Home Sports Aaron Judge chose Yankees over Giants. What’s next for San Francisco?

Aaron Judge chose Yankees over Giants. What’s next for San Francisco?

by Atlanta Business Journal

SAN DIEGO — For 10 fleeting minutes on Tuesday afternoon, Aaron Judge was a San Francisco Giant.

Around 2 p.m. local time, Jon Heyman of the New York Post, one of the industry’s most active newsbreakers, tweeted “Aaron Judge appears headed to Giants.” That sent everyone at MLB’s Winter Meetings in San Diego and across the baseball world scrambling to their respective panic stations. 

Unfortunately, Heyman’s scoop was premature, and ultimately, incorrect. In the early hours Wednesday morning, MLB.com’s Jon Morosi reported Judge and the Yankees had agreed on a nine-year, $360 million pact, the largest annual average value for a position player in league history. 

The wildest part? That wasn’t even Judge’s highest offer. Jeff Passan reported that the Padres swooped in late with a 10-year deal for $400 million. The Giants offered Judge nine years for $360 million before the Yankees did. But in the end it was the Yankees, it was always going to be the Yankees.

It’s an obvious reunion, one rooted in Judge’s desire to be a Yankee for life. The video of him in the San Francisco hotel room, his meeting with the Padres, the buzz about the Giants being the favorites, was all just a negotiating tactic to wring a ninth year out of the Yankees.

But for that brief moment in time, players, coaches and members of the media all believed that Judge was San Francisco bound. Giants starter Logan Webb responded to Heyman’s correction on Twitter with “not cool man.” Even though it’s been reported that Giants officials always believed that Judge would return to the Yanks, there was, for the rest of San Fran baseball land, a brief moment of legitimate hope that the Northern California native was returning home.

So now the Giants must pivot.

While ending up empty-handed and Judge-less is a real blow, there is still reason for optimism. Since becoming the head baseball operations honcho in the Bay in November 2018, Farhan Zaidi has reshaped the organization for the better. Even if that magical 2021 NL West-winning season was an aberration, the Zaidi-era Giants have consistently squeezed the most out of a relatively limited group of players.

It’s a solid roster with one glaring weakness: no superstars. When Buster Posey hung up his spikes after 2021, the Giants were left without a face of the franchise for the first time in over a decade. Their disappointing 2022 season showed the pitfalls of that stark new world, and it’s why Judge made so much damn sense on paper.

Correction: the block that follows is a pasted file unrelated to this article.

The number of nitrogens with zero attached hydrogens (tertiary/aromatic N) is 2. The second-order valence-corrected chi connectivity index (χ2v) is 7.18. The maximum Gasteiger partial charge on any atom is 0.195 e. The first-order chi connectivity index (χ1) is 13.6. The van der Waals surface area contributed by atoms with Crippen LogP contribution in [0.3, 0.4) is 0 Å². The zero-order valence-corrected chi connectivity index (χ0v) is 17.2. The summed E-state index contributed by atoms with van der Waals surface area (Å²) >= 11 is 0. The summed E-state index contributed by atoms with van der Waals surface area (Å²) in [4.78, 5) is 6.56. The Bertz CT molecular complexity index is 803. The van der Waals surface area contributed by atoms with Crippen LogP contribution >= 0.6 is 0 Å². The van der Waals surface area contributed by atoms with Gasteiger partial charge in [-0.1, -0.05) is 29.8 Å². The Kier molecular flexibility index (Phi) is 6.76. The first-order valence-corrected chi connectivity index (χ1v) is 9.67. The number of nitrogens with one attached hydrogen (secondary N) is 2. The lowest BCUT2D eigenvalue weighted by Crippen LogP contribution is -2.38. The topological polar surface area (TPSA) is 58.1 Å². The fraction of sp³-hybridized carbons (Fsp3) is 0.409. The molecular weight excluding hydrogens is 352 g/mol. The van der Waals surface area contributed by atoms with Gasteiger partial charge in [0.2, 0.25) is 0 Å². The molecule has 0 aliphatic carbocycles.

But Judge’s decision to stay on the East Coast means Zaidi & Co. might not get their superstar this go-round. Xander Bogaerts, Brandon Nimmo and Dansby Swanson are all phenomenal ballplayers, but none can match the pizzazz and franchise-altering potential of the 2022 AL MVP. Only Carlos Correa comes anywhere close. 

That might very well be San Francisco’s pivot, as many have speculated. But there’s also a chance that the Giants’ front office doesn’t see Correa as the franchise cornerstone his price tag might imply. The Twins love the tall shortstop and have been very vocal about their willingness to spend big bucks to bring him back to Minnesota. The Dodgers have tons of money to spend and a hole at shortstop. The Giants aren’t the only team who could use a generational talent, so perhaps they keep the checkbook closed for now. Shohei Ohtani is a free agent next year, by the way.

The Giants could also Frankenstein their way to making up for missing out on Judge, by signing multiple second-tier free agents. Few players currently on the roster would be defined as must-keeps, but almost all the pieces could be valuable contributors on a good team (the opposite to San Diego’s stars and scrubs approach). That gives the Giants a lot of positional flexibility with where they might choose to add talent in free agency.

They’ve already signed outfielder Mitch Haniger to a three-year deal, and with their payroll projected at a paltry $136 million (with an additional $50 million or so coming off the books post-2023), the Giants could bring Carlos Rodón back and sign Nimmo and Bogaerts, while still remaining well below the luxury tax. But financial flexibility is only useful if you use it, and while the Giants have occasionally spent since their World Series runs (2010-14), they’ve yet to push in all the chips under Zaidi.

No matter how promising the future may be, no matter who else the club signs this offseason, Wednesday morning will remain a tough memory in Giants Land. Fans and some players genuinely believed, with good reason, that they’d landed one of the best free agents in baseball history. That was, for 10 minutes, cause for celebration. Alas, the dream went up in flames, blazed into a nightmare.

And it only gets harder to swallow from here. The Giants open up their 2023 season in the Bronx. Yankee Stadium will be completely sold out, a raucous home crowd on hand to welcome Judge back for good. Giants fans will just have to sit and watch and wonder what might have been.

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Jake Mintz, the louder half of @CespedesBBQ is a baseball writer for FOX Sports. He’s an Orioles fan living in New York City, and thus, he leads a lonely existence most Octobers. If he’s not watching baseball, he’s almost certainly riding his bike. Follow him on Twitter at @Jake_Mintz.


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